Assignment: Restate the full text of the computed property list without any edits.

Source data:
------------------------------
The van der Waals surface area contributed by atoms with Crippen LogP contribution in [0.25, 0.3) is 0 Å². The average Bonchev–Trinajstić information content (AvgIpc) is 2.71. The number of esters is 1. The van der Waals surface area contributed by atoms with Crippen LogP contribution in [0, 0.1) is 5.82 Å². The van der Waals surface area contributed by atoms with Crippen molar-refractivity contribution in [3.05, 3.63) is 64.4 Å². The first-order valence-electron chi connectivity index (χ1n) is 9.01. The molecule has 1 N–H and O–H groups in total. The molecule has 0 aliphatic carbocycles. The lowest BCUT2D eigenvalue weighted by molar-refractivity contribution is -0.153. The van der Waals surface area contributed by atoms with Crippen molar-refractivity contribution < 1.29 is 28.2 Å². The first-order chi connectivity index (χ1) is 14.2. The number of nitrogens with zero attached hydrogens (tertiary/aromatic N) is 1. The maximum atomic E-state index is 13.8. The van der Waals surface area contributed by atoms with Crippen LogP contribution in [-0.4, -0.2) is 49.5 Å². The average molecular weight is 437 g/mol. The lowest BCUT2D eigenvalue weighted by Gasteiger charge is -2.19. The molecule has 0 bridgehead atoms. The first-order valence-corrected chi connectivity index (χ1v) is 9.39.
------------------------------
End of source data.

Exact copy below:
The van der Waals surface area contributed by atoms with Crippen LogP contribution in [0.25, 0.3) is 0 Å². The average Bonchev–Trinajstić information content (AvgIpc) is 2.71. The number of esters is 1. The van der Waals surface area contributed by atoms with Crippen LogP contribution in [0, 0.1) is 5.82 Å². The van der Waals surface area contributed by atoms with Crippen molar-refractivity contribution in [3.05, 3.63) is 64.4 Å². The first-order valence-electron chi connectivity index (χ1n) is 9.01. The molecule has 1 N–H and O–H groups in total. The molecule has 0 aliphatic carbocycles. The lowest BCUT2D eigenvalue weighted by molar-refractivity contribution is -0.153. The van der Waals surface area contributed by atoms with Crippen molar-refractivity contribution < 1.29 is 28.2 Å². The first-order chi connectivity index (χ1) is 14.2. The number of nitrogens with zero attached hydrogens (tertiary/aromatic N) is 1. The maximum atomic E-state index is 13.8. The van der Waals surface area contributed by atoms with Crippen LogP contribution in [-0.4, -0.2) is 49.5 Å². The average molecular weight is 437 g/mol. The lowest BCUT2D eigenvalue weighted by Gasteiger charge is -2.19. The molecule has 0 bridgehead atoms. The first-order valence-corrected chi connectivity index (χ1v) is 9.39.